Saffron is the most expensive spice in the world going for as much as $5,000 per pound. Vanilla, the second most expensive spice, doesn’t even come close costing only $600 per pound. Saffron is so absurdly expensive that it costs more per ounce than silver!
So why is it so expensive?
The use of saffron has been documented since before Christianity even started. Cleopatra was even rumored to have bathed in saffron-infused goat’s milk and Alexander the Great heavily used saffron during his Asian campaigns. Saffron has been used as seasoning, fragrance, dye, and medicine throughout the years. Now saffron is a widely used spice around the world and its price increases every year.
Saffron is the dried stigma of the Crocus sativus flower. These autumn-flowering perennials produce flowers within six weeks. It must then be harvested early in the morning as the sun degrades the quality of the flower and harvesters have to move fast to make sure they pick it all in time. Each flower provides just 3 stigmas and the rest of the flower is discarded. That means to get a pound of saffron, you’ll need to harvest 170,000 flowers and this must be done all by hand. This delicate task can only be done by skilled labor as no machine can do this without damaging the flower. To put it into perspective, you only have a few hours to harvest early morning, inside a window of a few weeks, once a year. And an acre of Crocus sativus will only produce just about 3-4 pounds of saffron.
After harvesting the flowers, the stigmas are meticulously separated from the petals by hand and graded based on quality. The cheapest quality of Saffron is called a bunch. It is the entire strand pulled from the flower that includes the yellow part of the stigma. Higher grades will have the yellow part removed and the most expensive would only have the tip of the stigma.
Iran produces 90% of the world’s Saffron supply mostly because the Crocus plant doesn’t need much water and suits Iran’s climate well. Despite Iran’s large contribution to the market, the most expensive type of Saffron comes from Kashmir in the northern part of India. The Kashmiri variant contains 30% more Crocin, a chemical compound that gives the spice its rich redness and unique taste making it sweeter and more fragrant than its Iranian counterpart. Now armed conflict and climate change are making it harder to produce. Farmers used to rely on rainfall and winter snow for water sources but climate change has led to the soil becoming dry and unsuitable for crops. This boosted prices even higher than it already is. Since then the National Mission on Saffron initiative by the government has focused on improving cultivation by providing irrigation facilities and educating the farmers about new methods in farming.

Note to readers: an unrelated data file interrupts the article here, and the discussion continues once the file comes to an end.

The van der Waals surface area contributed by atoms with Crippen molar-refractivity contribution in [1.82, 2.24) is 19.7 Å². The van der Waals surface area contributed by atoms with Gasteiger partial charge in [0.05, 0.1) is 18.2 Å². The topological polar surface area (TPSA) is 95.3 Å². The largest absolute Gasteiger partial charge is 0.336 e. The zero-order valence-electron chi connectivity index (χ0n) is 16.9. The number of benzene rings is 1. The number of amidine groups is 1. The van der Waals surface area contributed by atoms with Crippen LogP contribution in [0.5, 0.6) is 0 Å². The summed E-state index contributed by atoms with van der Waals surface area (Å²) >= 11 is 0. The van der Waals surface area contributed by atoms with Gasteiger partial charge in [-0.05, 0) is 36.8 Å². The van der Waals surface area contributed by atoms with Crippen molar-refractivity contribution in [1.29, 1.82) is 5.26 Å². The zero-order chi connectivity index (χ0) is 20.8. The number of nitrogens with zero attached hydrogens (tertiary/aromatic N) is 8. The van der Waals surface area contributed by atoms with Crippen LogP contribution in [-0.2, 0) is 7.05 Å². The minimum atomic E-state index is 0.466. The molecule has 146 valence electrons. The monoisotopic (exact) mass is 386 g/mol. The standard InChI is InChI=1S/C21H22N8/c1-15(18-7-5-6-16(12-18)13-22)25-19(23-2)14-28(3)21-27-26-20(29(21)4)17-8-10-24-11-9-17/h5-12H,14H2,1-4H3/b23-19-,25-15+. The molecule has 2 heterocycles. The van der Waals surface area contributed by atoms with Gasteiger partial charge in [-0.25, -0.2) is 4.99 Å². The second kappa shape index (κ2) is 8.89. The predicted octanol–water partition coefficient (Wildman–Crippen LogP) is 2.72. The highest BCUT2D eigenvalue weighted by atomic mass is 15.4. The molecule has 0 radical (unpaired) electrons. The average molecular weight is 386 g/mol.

Despite the low yield and extensive labor required, the demand for Saffron is increasing. The demand is so high that many produce fake Saffron. Even the Saffron you have at home could well be fake. Fake Saffron looks real at first glance but might be corn silk threads, safflower, or even dyed horsehair. Some would even dye the lower part of the stigma and sell them as high-grade Saffron. In 2019 fake Saffron was discovered in Sussex, England that resulted in an international investigation. Saffron mixed with other lower quality ingredients was found being sold in shops and was traced back to a factory in Spain. Spanish authorities seized about $1 million worth of false Saffron in Alicante.
The small yield along with the extensive amount of manual labor is the primary basis of Saffron's value. Also, the spice gets harder to produce every year due to climate change which has greatly affected the annual yield of the product around the world. The demand grows every year and even with alternatives and fakes, the price of Saffron continues to increase.